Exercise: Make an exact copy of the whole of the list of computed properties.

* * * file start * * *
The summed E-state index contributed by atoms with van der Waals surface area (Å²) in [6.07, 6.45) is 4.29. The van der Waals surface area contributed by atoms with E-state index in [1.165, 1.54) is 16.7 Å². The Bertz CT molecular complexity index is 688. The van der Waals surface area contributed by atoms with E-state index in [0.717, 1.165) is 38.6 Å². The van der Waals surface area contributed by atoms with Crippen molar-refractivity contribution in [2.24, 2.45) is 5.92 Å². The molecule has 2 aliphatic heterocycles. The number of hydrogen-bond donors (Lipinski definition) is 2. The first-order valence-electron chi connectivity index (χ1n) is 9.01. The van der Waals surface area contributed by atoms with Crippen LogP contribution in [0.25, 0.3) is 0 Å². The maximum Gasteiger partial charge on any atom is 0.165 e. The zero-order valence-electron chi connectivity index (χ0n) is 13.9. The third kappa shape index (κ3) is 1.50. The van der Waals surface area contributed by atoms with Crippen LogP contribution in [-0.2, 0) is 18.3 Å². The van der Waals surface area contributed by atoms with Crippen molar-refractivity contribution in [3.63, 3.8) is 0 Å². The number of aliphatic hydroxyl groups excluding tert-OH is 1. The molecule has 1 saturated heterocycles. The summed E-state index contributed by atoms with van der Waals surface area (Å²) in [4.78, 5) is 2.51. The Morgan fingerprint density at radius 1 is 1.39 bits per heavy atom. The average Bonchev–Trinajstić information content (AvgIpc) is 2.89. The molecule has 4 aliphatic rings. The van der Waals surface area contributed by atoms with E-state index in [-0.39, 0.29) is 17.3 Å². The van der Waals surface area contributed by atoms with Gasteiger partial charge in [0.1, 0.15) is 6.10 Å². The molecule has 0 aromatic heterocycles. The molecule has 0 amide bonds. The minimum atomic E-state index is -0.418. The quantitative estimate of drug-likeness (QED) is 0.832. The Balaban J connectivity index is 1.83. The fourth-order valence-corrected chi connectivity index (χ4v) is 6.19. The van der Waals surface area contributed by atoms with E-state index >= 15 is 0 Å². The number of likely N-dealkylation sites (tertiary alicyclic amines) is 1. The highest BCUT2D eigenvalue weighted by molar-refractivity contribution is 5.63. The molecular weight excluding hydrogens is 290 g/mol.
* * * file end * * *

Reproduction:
The summed E-state index contributed by atoms with van der Waals surface area (Å²) in [6.07, 6.45) is 4.29. The van der Waals surface area contributed by atoms with E-state index in [1.165, 1.54) is 16.7 Å². The Bertz CT molecular complexity index is 688. The van der Waals surface area contributed by atoms with E-state index in [0.717, 1.165) is 38.6 Å². The van der Waals surface area contributed by atoms with Crippen molar-refractivity contribution in [2.24, 2.45) is 5.92 Å². The molecule has 2 aliphatic heterocycles. The number of hydrogen-bond donors (Lipinski definition) is 2. The first-order valence-electron chi connectivity index (χ1n) is 9.01. The van der Waals surface area contributed by atoms with Crippen LogP contribution in [0.25, 0.3) is 0 Å². The maximum Gasteiger partial charge on any atom is 0.165 e. The zero-order valence-electron chi connectivity index (χ0n) is 13.9. The third kappa shape index (κ3) is 1.50. The van der Waals surface area contributed by atoms with Crippen LogP contribution in [-0.2, 0) is 18.3 Å². The van der Waals surface area contributed by atoms with Crippen molar-refractivity contribution in [3.63, 3.8) is 0 Å². The number of aliphatic hydroxyl groups excluding tert-OH is 1. The molecule has 1 saturated heterocycles. The summed E-state index contributed by atoms with van der Waals surface area (Å²) in [4.78, 5) is 2.51. The Morgan fingerprint density at radius 1 is 1.39 bits per heavy atom. The average Bonchev–Trinajstić information content (AvgIpc) is 2.89. The molecule has 4 aliphatic rings. The van der Waals surface area contributed by atoms with E-state index in [-0.39, 0.29) is 17.3 Å². The van der Waals surface area contributed by atoms with Gasteiger partial charge in [0.1, 0.15) is 6.10 Å². The molecule has 0 aromatic heterocycles. The molecule has 0 amide bonds. The minimum atomic E-state index is -0.418. The quantitative estimate of drug-likeness (QED) is 0.832. The Balaban J connectivity index is 1.83. The fourth-order valence-corrected chi connectivity index (χ4v) is 6.19. The van der Waals surface area contributed by atoms with E-state index >= 15 is 0 Å². The number of likely N-dealkylation sites (tertiary alicyclic amines) is 1. The highest BCUT2D eigenvalue weighted by molar-refractivity contribution is 5.63. The molecular weight excluding hydrogens is 290 g/mol.